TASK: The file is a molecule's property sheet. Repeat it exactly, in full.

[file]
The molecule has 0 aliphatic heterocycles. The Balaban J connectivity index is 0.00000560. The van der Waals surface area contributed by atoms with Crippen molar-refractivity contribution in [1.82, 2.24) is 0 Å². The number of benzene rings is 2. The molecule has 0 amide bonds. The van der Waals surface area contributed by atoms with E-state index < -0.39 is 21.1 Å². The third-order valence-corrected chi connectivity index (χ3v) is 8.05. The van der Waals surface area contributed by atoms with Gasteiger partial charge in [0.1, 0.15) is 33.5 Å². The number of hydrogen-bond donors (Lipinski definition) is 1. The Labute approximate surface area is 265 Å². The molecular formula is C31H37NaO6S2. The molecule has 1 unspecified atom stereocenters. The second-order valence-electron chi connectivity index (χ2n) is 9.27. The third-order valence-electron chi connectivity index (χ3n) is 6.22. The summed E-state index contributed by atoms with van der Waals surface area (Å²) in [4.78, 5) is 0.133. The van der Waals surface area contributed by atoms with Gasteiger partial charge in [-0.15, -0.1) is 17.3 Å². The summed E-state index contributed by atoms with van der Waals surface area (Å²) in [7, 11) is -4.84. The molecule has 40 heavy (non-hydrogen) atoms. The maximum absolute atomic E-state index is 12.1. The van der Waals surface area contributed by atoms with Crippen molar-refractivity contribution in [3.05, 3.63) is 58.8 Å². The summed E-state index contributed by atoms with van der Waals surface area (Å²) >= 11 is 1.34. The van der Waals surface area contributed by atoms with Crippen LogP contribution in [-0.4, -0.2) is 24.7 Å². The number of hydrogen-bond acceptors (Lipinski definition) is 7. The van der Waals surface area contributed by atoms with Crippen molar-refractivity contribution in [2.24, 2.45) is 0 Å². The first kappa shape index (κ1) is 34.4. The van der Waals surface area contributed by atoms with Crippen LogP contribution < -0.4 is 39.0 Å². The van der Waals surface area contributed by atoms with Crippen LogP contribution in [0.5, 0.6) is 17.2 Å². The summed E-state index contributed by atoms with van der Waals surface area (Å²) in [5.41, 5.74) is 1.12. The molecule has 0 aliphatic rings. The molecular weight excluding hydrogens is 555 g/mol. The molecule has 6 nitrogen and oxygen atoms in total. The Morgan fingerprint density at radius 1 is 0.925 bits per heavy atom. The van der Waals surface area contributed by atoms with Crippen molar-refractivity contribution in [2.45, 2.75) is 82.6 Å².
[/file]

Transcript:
The molecule has 0 aliphatic heterocycles. The Balaban J connectivity index is 0.00000560. The van der Waals surface area contributed by atoms with Crippen molar-refractivity contribution in [1.82, 2.24) is 0 Å². The number of benzene rings is 2. The molecule has 0 amide bonds. The van der Waals surface area contributed by atoms with E-state index < -0.39 is 21.1 Å². The third-order valence-corrected chi connectivity index (χ3v) is 8.05. The van der Waals surface area contributed by atoms with Gasteiger partial charge in [0.1, 0.15) is 33.5 Å². The number of hydrogen-bond donors (Lipinski definition) is 1. The Labute approximate surface area is 265 Å². The molecular formula is C31H37NaO6S2. The molecule has 1 unspecified atom stereocenters. The second-order valence-electron chi connectivity index (χ2n) is 9.27. The third-order valence-electron chi connectivity index (χ3n) is 6.22. The summed E-state index contributed by atoms with van der Waals surface area (Å²) in [4.78, 5) is 0.133. The van der Waals surface area contributed by atoms with Gasteiger partial charge in [-0.15, -0.1) is 17.3 Å². The summed E-state index contributed by atoms with van der Waals surface area (Å²) in [7, 11) is -4.84. The molecule has 40 heavy (non-hydrogen) atoms. The maximum absolute atomic E-state index is 12.1. The van der Waals surface area contributed by atoms with Crippen molar-refractivity contribution in [3.05, 3.63) is 58.8 Å². The summed E-state index contributed by atoms with van der Waals surface area (Å²) >= 11 is 1.34. The van der Waals surface area contributed by atoms with Crippen LogP contribution in [-0.4, -0.2) is 24.7 Å². The number of hydrogen-bond acceptors (Lipinski definition) is 7. The van der Waals surface area contributed by atoms with Crippen molar-refractivity contribution in [2.24, 2.45) is 0 Å². The first kappa shape index (κ1) is 34.4. The van der Waals surface area contributed by atoms with Crippen LogP contribution < -0.4 is 39.0 Å². The van der Waals surface area contributed by atoms with Crippen LogP contribution in [0.5, 0.6) is 17.2 Å². The summed E-state index contributed by atoms with van der Waals surface area (Å²) in [5.41, 5.74) is 1.12. The molecule has 0 aliphatic rings. The molecular weight excluding hydrogens is 555 g/mol. The molecule has 6 nitrogen and oxygen atoms in total. The Morgan fingerprint density at radius 1 is 0.925 bits per heavy atom. The van der Waals surface area contributed by atoms with Crippen molar-refractivity contribution in [2.45, 2.75) is 82.6 Å².